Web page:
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Forgotten by History
At a time when news organizations have hijacked cinema vérité to bolster editorializing and sanctify prurient voyeurism, American filmmaker James Longley snatches it back as a compelling storytelling tool in his 2001 documentary, Gaza Strip. During Ariel Sharon’s election, Longley spent several months filming what Geoffrey Wheatcroft, writing in the New York Times Book Review (8 September 2002), has called, “the full pathos of the situation of the Palestinians, a people forgotten by history who found themselves involuntarily caught up in another people’s great drama.”
The film unfolds in Gaza city, the refugee camp at Khan Younis, and the southern settlement of Rafah. In this, Longley offers no pretense of even-handedness. He is partisan to the Palestinian plight in the most literal sense, and his film demonstrates the symbiotic bond (a kind of intellectual Stockholm syndrome) that can arise so easily between empathetic investigator and sympathetic subject.
Yet he also brings into the air-conditioned cinemas of the West the unseen ordinariness of Palestinian aspirations and, perhaps more importantly, the unimagined difficulties of daily life (like hanging out washing or crossing the city where one lives). He captures a world where a 13-year-old can talk world-wearily of school as something he attended “when I was small.”
Gaza Strip charts the liminal zones of a divided land where childhood curiosity and adolescent rebellion can have deadly consequences. Longley constructs, through the eloquent editing of sound and vision, a riveting particularity so vivid that it transcends its physical borders to illuminate “everyday” life in divided cities, territories, and countries across the globe.
This careful construction begins with the story of Mohammed Hijazi, a barely teen-aged newspaper-seller who supports his family and whose passion is for an independent Palestine. As he does for individuals throughout the film, Longley tells Mohammed’s story in rhythmic pulses. He cuts back and forth between Mohammed’s life on the street, his early morning gatherings with other politically disillusioned newsboys and his stone-throwing excursions to Israeli checkpoints. Each scene is narrated via an extended interview that includes Mohammed’s description of his best friend’s death from Israeli bullets and the terror that drove his own father to beat him and tie him up at home to prevents Mohammed from joining the stone-throwing crowds.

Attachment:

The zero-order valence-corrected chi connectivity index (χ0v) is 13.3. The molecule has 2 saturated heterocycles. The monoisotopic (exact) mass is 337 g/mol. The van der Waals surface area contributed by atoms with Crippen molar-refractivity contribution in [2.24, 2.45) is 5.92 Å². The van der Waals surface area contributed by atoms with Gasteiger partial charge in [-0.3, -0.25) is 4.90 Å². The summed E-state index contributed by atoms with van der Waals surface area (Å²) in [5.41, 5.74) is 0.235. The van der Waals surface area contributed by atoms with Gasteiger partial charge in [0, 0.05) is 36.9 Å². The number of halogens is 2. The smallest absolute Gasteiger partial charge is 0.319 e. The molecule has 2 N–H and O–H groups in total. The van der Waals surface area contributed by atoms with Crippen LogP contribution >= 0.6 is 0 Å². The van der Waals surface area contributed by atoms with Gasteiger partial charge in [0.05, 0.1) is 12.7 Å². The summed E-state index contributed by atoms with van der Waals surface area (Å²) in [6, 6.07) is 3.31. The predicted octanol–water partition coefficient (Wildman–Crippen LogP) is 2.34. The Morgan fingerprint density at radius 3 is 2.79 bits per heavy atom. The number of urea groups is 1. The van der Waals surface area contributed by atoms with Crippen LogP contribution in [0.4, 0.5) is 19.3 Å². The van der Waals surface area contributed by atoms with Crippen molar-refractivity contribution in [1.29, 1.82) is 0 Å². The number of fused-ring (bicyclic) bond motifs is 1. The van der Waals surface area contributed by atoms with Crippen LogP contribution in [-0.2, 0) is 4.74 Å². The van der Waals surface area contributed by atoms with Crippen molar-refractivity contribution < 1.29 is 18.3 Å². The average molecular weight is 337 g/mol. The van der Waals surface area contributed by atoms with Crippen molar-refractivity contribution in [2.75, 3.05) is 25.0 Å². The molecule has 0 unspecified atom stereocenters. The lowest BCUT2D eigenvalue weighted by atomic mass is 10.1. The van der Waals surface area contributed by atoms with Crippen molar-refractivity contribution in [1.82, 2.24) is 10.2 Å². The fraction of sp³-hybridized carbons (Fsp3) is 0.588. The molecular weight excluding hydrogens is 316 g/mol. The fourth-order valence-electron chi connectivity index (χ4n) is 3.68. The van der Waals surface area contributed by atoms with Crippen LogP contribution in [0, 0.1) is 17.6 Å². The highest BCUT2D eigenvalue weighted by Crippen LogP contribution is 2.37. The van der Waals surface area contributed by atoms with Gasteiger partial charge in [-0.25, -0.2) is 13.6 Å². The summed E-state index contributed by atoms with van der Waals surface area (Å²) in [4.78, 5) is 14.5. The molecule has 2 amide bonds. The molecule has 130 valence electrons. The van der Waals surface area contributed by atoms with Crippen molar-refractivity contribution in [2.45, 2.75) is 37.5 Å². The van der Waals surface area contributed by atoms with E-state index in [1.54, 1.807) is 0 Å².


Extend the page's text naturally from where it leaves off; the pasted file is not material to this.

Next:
Mohammed’s cogency, stripped of glibness, and colored with an adolescent bravura and cynicism, establishes credibility for the young people whom Longley chooses as his foci in the film. The degree of suffering Mohammed recounts bleeds authenticity into subsequent interviews, compelling the viewer to believe that every youthful face hides a backstory like Mohammed’s. And many of them do. These almost-adolescents describe in sensual detail (first white, then black, with the aroma of sugar and mint) the experience of the “tear gas” that sent more than two hundred Palestinians to the hospital in acute neurological crisis. Or they recount from tents the nighttime bulldozing of the homes on whose rubble they now sit. And between all these takes of horror these youth also begin to shine as flesh-and-blood inhabitants of a real world.